Why Rwanda is a footballing nation

Striker Meddie Kagere celebrates his goal during the AFCON 2019 qualifier against Ivory Coast at Kigali Stadium on September 9. Sam Ngendahimana.

In 2011, Rwanda’s U-17 football team was well prepared and that paid off with a qualification to the youth World Cup finals in Mexico.

But the players were left isolated thereafter and what was meant to be a solid foundation of the national football team died a natural death.

First forward to August 2018, Yves Rwasamanzi was tasked to assemble Rwanda’s U17 football team in less than two weeks for the CECAFA-CAF U17 Africa Cup of Nations qualifying tournament in Dar-es-Salaam, Tanzania. He improvised, went around different clubs practically begging for junior players and managed to put together an 18-member squad. 

The team went all the way to the semifinals and ended up finishing fourth.   

I gather other regional teams had prepared for at least two months.

On October 29, Jimmy Mulisa was announced as Amavubi U23 head coach and was tasked to deliver in two weeks. A day after his appointment, the U23 boys were assembled for a two-week residential training ahead of their game against the giants of DR Congo.

Mulisa and his team still managed to get a draw.

The Congolese crossed Petit and Grand barrier in full swing, took over the Rubavu-based Umuganda stadium at the border town of DR Congo and what was meant to be a home game for the young wasps ended up looking like an away game for our youngsters!

No one should lie to you that Rwanda is short of football talent or that one day Rwandans will give up on their national team and start supporting the rising England or turn to neighbours DR Congo or Uganda. Speaking of neighbours Burundi and Kenya are also doing better than us.   

But there is not a simple place around the east African region where a derby match is watched by a packed stadium, save for Simba vs Yanga in Tanzania.

Yet that’s what happens here when Rayon Sports plays APR FC.

That should inform whoever is in charge of football development that Rwanda is not short of talent, not short of soccer passion; and Rwandan soccer fans and players deserve better from our football administrators.

In the AFCON 2019 qualifying campaign, Rwanda Football Federation (FERWAFA) confirmed Vincent Mashami as the head coach of national senior football team for a period of one-year. He immediately named a 32-man squad for the Cote d’Ivoire AFCON tie.

The match took place on September 9 and Cote d’Ivoire won 2-1 courtesy of strikes from Aston Villa forward Jonathan Adjo Kodjia and Toulouse captain Max-Alain Gradel.

Amavubi’s consolation was scored by the returning Meddie Kagere.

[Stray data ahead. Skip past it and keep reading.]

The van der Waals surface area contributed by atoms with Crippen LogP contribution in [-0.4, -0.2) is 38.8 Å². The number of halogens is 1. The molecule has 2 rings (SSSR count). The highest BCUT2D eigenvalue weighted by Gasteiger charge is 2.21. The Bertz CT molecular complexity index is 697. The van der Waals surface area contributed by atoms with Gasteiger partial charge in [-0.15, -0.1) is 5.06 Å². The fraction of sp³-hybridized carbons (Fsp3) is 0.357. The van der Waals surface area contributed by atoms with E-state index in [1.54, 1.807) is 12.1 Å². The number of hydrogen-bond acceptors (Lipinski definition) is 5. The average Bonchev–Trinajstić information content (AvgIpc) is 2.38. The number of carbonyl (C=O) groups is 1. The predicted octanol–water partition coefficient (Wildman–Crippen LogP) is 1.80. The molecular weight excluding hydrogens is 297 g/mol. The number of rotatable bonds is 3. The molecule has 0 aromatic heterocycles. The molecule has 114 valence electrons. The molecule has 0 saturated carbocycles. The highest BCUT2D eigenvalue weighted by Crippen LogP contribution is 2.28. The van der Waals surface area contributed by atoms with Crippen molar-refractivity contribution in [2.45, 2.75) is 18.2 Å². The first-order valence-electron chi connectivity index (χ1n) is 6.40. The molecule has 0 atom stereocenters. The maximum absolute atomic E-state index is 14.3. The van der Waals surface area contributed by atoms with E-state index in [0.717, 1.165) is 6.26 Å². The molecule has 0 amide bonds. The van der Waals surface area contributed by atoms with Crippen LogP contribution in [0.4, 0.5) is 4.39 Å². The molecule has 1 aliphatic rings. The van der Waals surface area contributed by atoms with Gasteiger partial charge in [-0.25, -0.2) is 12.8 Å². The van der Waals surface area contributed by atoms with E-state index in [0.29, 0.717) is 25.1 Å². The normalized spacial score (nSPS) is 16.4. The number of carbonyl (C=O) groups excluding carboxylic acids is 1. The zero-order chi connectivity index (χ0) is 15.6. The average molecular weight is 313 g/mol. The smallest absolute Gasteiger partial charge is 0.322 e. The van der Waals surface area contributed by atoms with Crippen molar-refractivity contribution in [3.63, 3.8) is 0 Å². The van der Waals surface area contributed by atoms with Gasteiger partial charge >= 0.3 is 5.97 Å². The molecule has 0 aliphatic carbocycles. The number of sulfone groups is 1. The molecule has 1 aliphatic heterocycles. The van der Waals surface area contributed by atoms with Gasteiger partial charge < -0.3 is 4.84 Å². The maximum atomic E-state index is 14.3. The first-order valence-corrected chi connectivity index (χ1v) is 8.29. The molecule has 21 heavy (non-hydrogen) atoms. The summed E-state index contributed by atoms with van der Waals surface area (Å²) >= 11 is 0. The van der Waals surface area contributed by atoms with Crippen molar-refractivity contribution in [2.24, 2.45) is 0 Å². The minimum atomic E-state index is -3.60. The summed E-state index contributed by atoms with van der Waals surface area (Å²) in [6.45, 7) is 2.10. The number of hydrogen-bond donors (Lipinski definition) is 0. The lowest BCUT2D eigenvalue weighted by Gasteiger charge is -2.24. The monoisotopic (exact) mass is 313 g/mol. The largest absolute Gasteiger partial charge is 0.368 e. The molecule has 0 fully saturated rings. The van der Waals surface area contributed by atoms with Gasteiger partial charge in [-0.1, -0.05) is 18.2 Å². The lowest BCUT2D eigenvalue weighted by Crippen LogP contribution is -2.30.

Is that the result you expect from a team that had not played a game together since June 2017?

To me, our boys did us proud despite losing to Cote d’Ivoire, losing away to Naby Keita’s Guinea before the two sides played out a draw in Kigali, and then drawing to Central African Republic thanks to the last minute header from towering Valencia midfielder Geoffrey Kondogbia.

Throughout this painful campaign, our boys played good football.

They never stopped enjoying the game and never stopped dreaming.

Against CAR on Sunday, Abdul Rwatubyaye, 23, gave his all; putting in man-of-the-match performance with probably Jacques Tuyisenge, 27, the scorer of both of Amavubi’s goals, deserving of more applause.

Tuyisenge showed why he is the star of the Kenyan premier league.

Andrew Butera, 24, was finally handed his first start in as many international call-ups and he showed why I am his big fan.

The boy had fantastic display against CAR should no longer be Amavubi’s unsung hero.

It’s not so often that you will find a brilliant game reader, a disciplined midfielder and humble player all in one person. He just needs the trust of Mashami and whoever else cares. With Butera and Djihadi Bizimana, 22, in the offensive midfield role, Amavubi will be a team to beat for the next decade. 

My managing editor, James Munyaneza, put it so well; “No one will be more disappointed than the boys. They gave their all, were brave, & played good football Vs some of the best sides on the continent. But they were simply improvising. We did not give them the support they needed. No preparations. No nothing.”

We could have easily won our home games, if we had enough time to prepare. 

The boys created chance after chance. On Sunday they played some entertaining football only to lose concentration in the dying minutes. Why, you ask? Because they didn’t prepare enough.

Remedies

Don’t let talents slumber. It was painful to see Emery Bayisenge watching from the stands while his best central defensive partner Abdul Rwatubyaye suffered literally alone on the pitch.

Why can’t FERWAFA intervene in his situation?

Have faith in our boys. They’ve got talent. Give them time and resources to shine.

Give Mashami job assurance. He signed a one-year contract, what happens after?

Indeed, under him we’ve lost twice and drawn twice. But also Mashami has given us a glimpse of what he’s capable of doing given a long-term deal and backed in a long overdue rebuilding plan.

He is our own Gareth Southgate!

Like Munyaneza wrote, do this and we’ll be back in AFCON in 2023.

That said, goodbye to now former APR Coach Ljubo Petrovic. It is a shame illness has forced him out of the job he loved so much and I appreciate him for trusting young players during his time at APR.

I wish him good health! 

editorial@newtimes.co.rw

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